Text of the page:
COVID-19 Therapies and the Fast-Approaching Race for Cold Chain Logistics

As the focus on COVID-19 shifts from virus spread to resurgence prevention, a new story is emerging. The media now is reporting on the supply chain constraints a COVID-19 therapy is likely to bring. The mission to prevent the virus’s spread among more than seven billion people worldwide will create a run on global cold chain capabilities. Vaccination development speeds are moving historically faster than ever. While scientists and medical professionals are creating viable treatments, it will be the logistics industry who puts the life-saving therapies into the hands of people who need it most.

The Connection Between COVID-19 and Cold Chain Capabilities

For background, it is important to understand how Severe Acute Respiratory Syndrome (SARS), such as SARS-CoV-2, is treated.

People often compare coronavirus and influenza. The CDC classifies each as a “contagious respiratory illness.” However, SARS is a coronavirus for which no medication recommended for treatment or cure exist1. Whereas, the CDC recommends four FDA-approved antiviral drugs2 and numerous vaccines for the treatment of the three to four viruses causing influenza each year3, there are no FDA-approved therapies for COVID-19.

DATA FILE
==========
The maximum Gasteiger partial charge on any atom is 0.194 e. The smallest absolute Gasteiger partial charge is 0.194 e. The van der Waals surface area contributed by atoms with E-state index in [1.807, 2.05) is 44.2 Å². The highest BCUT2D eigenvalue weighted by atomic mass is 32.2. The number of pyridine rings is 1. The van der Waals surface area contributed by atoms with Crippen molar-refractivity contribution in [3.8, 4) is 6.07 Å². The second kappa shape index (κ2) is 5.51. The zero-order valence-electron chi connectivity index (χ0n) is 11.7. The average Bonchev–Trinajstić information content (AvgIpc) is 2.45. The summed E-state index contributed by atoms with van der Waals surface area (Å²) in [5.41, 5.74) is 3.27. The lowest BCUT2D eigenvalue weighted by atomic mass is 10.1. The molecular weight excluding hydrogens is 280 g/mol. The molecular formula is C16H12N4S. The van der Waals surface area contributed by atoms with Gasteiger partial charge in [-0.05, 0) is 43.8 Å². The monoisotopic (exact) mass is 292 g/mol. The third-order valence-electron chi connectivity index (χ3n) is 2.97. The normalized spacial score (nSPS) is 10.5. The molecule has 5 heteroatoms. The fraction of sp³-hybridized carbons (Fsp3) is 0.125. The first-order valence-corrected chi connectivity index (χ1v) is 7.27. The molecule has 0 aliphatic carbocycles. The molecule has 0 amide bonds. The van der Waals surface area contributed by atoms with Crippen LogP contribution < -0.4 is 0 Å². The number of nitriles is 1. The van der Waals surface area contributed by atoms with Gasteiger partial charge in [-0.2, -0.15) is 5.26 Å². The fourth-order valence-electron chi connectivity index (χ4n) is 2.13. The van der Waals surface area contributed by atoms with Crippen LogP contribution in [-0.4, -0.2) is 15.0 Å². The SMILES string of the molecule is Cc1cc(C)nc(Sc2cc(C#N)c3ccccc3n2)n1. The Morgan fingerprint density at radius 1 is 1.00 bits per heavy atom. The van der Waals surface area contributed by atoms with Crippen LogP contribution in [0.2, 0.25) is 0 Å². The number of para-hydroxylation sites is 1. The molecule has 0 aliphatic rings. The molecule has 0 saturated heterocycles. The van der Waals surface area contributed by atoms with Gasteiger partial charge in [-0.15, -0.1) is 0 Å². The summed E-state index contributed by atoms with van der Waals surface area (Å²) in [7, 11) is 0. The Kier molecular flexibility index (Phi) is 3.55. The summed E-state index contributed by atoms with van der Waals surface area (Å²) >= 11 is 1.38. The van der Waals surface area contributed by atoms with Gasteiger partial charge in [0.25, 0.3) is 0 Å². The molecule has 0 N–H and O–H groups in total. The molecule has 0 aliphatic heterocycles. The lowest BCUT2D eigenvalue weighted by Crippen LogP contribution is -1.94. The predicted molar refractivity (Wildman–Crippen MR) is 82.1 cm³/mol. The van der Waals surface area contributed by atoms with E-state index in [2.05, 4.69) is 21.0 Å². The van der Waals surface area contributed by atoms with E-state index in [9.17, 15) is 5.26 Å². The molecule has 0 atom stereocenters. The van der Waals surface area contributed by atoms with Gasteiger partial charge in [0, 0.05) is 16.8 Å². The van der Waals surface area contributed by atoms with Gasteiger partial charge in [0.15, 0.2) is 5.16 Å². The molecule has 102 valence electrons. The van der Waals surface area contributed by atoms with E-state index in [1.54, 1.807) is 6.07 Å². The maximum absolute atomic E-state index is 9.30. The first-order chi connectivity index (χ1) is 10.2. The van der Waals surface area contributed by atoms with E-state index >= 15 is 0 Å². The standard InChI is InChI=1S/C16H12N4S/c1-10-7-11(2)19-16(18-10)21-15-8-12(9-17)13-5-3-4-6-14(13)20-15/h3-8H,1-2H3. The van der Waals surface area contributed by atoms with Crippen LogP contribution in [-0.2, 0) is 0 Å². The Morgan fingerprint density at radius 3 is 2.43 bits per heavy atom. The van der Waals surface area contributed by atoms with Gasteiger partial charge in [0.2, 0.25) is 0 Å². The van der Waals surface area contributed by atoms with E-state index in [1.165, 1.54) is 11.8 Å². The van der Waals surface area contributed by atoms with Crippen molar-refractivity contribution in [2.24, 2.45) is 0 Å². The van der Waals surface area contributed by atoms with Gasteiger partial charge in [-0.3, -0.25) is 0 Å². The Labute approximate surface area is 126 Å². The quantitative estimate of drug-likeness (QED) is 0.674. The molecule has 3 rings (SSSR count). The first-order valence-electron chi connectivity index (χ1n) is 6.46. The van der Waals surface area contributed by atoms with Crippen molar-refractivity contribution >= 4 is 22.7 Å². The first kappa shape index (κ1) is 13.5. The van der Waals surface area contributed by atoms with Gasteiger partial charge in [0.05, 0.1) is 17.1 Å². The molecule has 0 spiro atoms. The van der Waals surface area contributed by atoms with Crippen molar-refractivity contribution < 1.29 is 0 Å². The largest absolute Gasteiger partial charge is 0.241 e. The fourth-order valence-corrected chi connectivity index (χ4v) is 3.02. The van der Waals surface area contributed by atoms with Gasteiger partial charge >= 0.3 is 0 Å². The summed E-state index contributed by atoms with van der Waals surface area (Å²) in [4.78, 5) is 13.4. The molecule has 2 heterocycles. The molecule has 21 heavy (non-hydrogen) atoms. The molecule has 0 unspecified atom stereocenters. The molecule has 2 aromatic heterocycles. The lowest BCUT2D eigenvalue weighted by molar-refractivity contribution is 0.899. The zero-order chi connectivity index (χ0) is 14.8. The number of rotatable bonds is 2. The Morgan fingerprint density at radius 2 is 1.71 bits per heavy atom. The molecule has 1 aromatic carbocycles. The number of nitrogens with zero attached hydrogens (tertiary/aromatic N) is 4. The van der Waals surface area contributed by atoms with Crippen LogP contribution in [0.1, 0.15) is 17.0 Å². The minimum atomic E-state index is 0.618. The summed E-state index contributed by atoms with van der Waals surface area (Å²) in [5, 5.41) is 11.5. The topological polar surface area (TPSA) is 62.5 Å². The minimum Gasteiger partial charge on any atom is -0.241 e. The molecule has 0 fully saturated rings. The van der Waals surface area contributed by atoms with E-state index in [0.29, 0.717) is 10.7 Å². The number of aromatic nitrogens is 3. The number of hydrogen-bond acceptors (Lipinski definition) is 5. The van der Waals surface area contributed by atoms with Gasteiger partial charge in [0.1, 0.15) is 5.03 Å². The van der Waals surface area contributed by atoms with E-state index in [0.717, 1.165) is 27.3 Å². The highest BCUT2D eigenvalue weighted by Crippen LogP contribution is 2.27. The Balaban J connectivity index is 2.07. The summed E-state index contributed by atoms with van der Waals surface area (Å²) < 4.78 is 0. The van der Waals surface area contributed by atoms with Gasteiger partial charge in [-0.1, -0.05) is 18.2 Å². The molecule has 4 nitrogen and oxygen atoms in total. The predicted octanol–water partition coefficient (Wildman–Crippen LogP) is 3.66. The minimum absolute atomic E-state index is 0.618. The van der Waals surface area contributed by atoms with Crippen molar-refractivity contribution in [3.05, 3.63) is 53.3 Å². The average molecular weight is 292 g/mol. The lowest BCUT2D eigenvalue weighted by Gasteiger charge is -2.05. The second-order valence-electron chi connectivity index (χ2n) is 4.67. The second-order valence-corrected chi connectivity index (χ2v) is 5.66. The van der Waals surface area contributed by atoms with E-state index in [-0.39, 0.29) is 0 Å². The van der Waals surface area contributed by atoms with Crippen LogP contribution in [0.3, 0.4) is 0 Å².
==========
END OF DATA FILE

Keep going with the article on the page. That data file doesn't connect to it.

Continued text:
Absent an approved treatment for coronavirus, research is focusing on existing therapeutic efforts for influenza as a platform for prophylactic success. This includes messenger RNA (mRNA), cell-based, and traditional egg-based vaccines. Inherent to the vaccine manufacturing process, regardless of methodology, is the need to preserve treatment efficacy through storage at temperatures typically below 8°C (46°F).

Recent reports4 focus on mRNA vaccines as a “cell-free” and easily scalable process offering clinical batches of material just weeks after encoding the disease5. However, temperature profiles for mRNA therapies present a broader handling challenge. In August 2020, executives from Moderna and Pfizer reported their mRNA candidates (mRNA-1273 and BN1162b2) for coronavirus require storage at -20°C (-4°F) and -70°C (-94°F) respectively6. The combination of a need for frozen storage and the scale to which mRNA manufacturing efforts can quickly produce vaccination doses has created a pressing concern for available storage capacity among third-party logistics providers worldwide.

The Historical Context of Drug Development and Deployment

The drug development journey is a proven and tested one. Most drug candidates (including vaccines) are subject to rigorous “end points” across a landscape of sequential and regulated clinical trial phases (I, II, IIa, III and IV) before ever achieving commercial availability.